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Tips from the Trenches: How to Lead Through Trying Times


Illustration showing concept of leadership
Image: lukbar -
As trying as the pandemic has been for most everybody, it’s also provided the opportunity to shine.
In recognition of this, our sister event brand, Enterprise Connect, launched an award program to recognize enterprise IT professionals who have gone above and beyond in keeping the communications and collaboration flowing at their organizations. We recently announced the 2021 IT Hero Award winners, and subsequently hosted a roundtable with them at a virtual event we put on last week.
During that roundtable, we talked about a number of topics, including how they managed to maintain a positive attitude throughout the prolonged period of working from home, consistently putting their best foot forward, and getting the most from team members and colleagues. Here are their tips, which any enterprise leader might find relatable or applicable for their own organizational circumstances.
Give Credit Where Credit Is Due — Brady Naugle, director of unified communications and collaboration at biotech company Amgen, started off her response with a nod to the “fantastic” team and partners she works with, noting how everybody works together to help each other out. “But for me personally,” she added, “the one thing I really have tried to do is just say, ‘Thank you,’ and let people genuinely know how much I appreciate them and how grateful I am for the work they do. And that really goes a long, long way for me.”
Put It, Whatever That Might Be, in Perspective — When the heat is on, metaphorically, and the smoke is coming out the windows and people are jumping off the top floor, Frank Santistevan, manager of platform technology at education publishing and services company Pearson Education, said he tells his team: “Frame it up” — meaning, consider the comparative severity of the situation and level-set. “I’m like, ‘Guys, we’re taking phone calls here, we’re not building Kevlar vests for our troops.’ … We’re going to get through this — maybe not in the next 15 minutes, but I’ll get you through this.’”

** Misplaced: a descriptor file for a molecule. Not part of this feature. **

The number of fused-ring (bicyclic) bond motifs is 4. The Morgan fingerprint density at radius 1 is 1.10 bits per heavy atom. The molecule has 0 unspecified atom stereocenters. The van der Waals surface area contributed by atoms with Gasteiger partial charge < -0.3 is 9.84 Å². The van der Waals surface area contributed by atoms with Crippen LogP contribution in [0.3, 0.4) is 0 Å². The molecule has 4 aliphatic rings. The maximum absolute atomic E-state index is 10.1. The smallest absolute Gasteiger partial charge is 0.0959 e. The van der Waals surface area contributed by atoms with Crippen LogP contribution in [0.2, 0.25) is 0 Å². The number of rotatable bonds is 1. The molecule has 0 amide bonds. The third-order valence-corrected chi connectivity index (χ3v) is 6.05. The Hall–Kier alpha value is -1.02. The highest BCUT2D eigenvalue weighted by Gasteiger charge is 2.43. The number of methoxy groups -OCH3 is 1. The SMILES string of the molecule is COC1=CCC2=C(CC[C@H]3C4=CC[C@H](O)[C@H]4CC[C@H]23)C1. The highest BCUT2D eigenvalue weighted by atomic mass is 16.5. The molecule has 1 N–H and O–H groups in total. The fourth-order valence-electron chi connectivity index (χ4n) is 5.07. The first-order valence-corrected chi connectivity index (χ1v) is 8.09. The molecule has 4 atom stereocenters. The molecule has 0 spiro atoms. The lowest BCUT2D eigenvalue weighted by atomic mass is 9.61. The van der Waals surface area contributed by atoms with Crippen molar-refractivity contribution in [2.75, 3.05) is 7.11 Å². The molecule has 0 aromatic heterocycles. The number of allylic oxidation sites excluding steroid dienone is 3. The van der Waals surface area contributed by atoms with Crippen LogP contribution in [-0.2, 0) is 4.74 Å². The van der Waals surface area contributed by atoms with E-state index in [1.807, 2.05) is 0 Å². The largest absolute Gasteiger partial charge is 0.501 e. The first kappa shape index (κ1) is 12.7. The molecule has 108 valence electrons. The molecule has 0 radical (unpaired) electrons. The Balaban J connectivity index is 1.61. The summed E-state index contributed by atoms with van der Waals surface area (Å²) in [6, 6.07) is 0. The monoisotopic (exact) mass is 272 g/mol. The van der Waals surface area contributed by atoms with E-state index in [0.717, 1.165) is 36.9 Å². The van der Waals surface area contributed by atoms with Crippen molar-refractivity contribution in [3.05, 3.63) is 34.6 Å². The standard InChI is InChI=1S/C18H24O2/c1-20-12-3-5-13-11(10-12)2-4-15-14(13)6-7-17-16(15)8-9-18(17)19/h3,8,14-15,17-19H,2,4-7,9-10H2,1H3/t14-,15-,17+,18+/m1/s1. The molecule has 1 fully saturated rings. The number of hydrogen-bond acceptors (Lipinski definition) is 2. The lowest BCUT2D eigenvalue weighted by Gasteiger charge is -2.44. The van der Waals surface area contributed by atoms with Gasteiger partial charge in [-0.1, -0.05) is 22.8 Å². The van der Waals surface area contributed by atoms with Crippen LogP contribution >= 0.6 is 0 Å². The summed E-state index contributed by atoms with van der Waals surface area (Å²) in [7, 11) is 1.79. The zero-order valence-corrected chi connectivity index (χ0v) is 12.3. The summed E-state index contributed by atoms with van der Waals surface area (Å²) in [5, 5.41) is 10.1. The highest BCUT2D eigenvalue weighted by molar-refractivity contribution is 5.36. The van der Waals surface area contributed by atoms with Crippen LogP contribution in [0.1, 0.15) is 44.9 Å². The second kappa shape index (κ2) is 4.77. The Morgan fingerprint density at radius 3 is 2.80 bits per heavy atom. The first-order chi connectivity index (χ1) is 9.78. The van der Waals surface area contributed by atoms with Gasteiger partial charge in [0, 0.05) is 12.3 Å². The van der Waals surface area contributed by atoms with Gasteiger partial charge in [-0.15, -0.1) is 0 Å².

Knock Down All Barriers — “For me, it’s about letting people know that management isn’t just here to manage, but to clear the roadblocks and bottlenecks … so they have the ability to keep doing their jobs,” said Joe Castillo, regional director of operations at Center for Neuro Skills, a brain injury rehabilitation services provider. From a management perspective, this means not saying, “ ‘Hey, you’ve got to do X, Y, and Z,’ but saying, ‘Hey, what do you need so that you can do X, Y, and Z? Let me provide that for you,’” he added.
Be Authentic — As a technologist at timberland company Weyerhaeuser, Ian Hamilton, who is the team lead for unified communications, said he “geeks out” a lot. In his role, he also needs to connect with a lot of employees. “And I hope that by them seeing me getting all excited about the technology and what we can do with it in the future that that makes them excited, too,” he said.
Don’t Get Caught in the Rifts — Referencing interdepartmental tensions that can arise, Darin Ward, senior voice engineer, marketing solutions firm RR Donnelly, reminded everybody just how much impact a good or bad attitude can have. “I’m a cost center, and that means everybody in my company is my customer. So, I’m here to serve them. That’s the perspective I always try to maintain, he said. “If you have a positive attitude, people will gravitate toward you and want to help you out.”